On the situation in Gaza:
"Although the responsibility of Israel in this matter is paramount, the efforts of Palestinians and of outsiders have been insufficient as well, and we will all be affected by such an outcome, so we all have an urgent responsibility to act. More immediately, targeting a civilian population of 1.5 million people of the Gaza Strip with hunger, deprivation and effective imprisonment, whatever the nature of their leaders, is criminal and is a violation of international law, as are all attacks on civilian populations, Jewish or Arab - something I have said repeatedly in talks here. That people, whether in Tel Aviv, Ramallah, the Arab countries, or the capitals of the world, can remain silent while Gazans are punished on this scale is beyond belief."
Eldar makes it clear in the introduction of the interview that when Khalidi is talking about "close-minded and biased" appointees, he is talking about Dennis Ross. I am surprised that no decision has yet come out about what, if any, position Ross will have in the Obama administration. There have been rumors that he may become involved in policy towards Iran rather than the peace process, and Dan Kurtzer's recent appointment [edit: I meant rumors that he would be appointed, see comments] would suggest he may be kept away. But I wonder whether there is any debate about bringing Ross in in the Obama camp.
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Book recommendation: Abdel-Hakim Kassem's "The Seven Days of Man"

This is part of new, hopefully ongoing, completely arbitrary series of book recommendations. Abel-Hakin Kassem's "The Seven Days of Man" (available in a good English translation from Hydra Books, Northwestern University Press) was written in 1969 and is largely autobiographical. It is in some senses a classic tale of the shocks of modernization--it sets a rural milieu (in which the narrator's father is the head of a local Sufi tareeqa and a prominent man in the village) against an emerging urban environment (in this case Tanta, where the narrator eventually goes to study and where his father and his friends go every year for the Mulid of Ahmad al-Badawi). But this is to simplify a novel that is both formally and conceptually sophisticated. The novel's structure is made of, yes, seven parts, which coincide with seven stages in the trip from village to city and back, but also with seven different points in time. There are some cliches and some melodrama (particularly the narrator's near-hysterical repulsion at the habits of his rural acquaintances after he has become more "modern") but there are also many lovely evocative descriptions, from the economies of the village households to the atmosphere of the moulid. For anyone interested in the spiritual/religious life of Egyptian rural life at the time it's invaluable. A pointed description of state violence--villagers getting beaten by police as they arrive at the Tanta train station, for no discernible reason other than the assertion of authority--seems as relevant as ever. And the author ultimately resists a  pat resolution or an appeal to nostalgia, closing his story on an ambiguous and open-ended note.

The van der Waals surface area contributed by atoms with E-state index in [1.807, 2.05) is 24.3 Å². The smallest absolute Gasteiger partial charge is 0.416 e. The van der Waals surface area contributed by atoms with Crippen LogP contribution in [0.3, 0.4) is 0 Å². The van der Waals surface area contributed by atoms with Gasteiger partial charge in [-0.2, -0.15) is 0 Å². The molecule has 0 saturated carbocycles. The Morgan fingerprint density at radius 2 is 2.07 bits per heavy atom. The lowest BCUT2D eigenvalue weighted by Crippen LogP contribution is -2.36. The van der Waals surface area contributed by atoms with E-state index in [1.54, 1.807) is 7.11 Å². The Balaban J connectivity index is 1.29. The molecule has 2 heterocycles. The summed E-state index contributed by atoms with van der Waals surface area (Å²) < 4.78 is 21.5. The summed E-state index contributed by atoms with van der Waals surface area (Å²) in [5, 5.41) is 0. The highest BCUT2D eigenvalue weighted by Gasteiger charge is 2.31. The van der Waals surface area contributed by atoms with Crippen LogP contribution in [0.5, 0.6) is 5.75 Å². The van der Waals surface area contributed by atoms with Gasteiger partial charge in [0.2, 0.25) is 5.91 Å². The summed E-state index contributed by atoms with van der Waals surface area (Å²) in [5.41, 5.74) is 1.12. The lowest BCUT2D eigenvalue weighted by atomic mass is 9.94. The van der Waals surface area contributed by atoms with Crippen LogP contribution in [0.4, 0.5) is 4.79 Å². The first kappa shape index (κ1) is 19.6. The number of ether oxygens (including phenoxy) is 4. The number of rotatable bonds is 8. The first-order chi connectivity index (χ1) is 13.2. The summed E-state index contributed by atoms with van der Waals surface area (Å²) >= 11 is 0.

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Abou Trika overooked for Ballon d'Or?

The latest international conspiracy against Egypt:
Scandalously, the France Football editorial team who selected the 30 players for whom their worldwide panel of journalists are allowed to vote overlooked the Al Ahly and Egypt playmaker Mohamed Aboutrika. Fifa won't compensate for this offensive anomaly. Their shortlist doesn't include Aboutrika either. Nor anyone else from Egypt's recent vintage. Hardly surprising given that Fifa doesn't even rank Egypt, winners of the last two African Cups of Nations, as the best team in Africa. Not enough Europe-based players, perhaps.
[From Football: Paul Doyle on the nonsense of the Ballon d'Or] (Thanks, X.)
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Links November 30th to December 2nd

Links from my del.icio.us account for November 30th through December 2nd: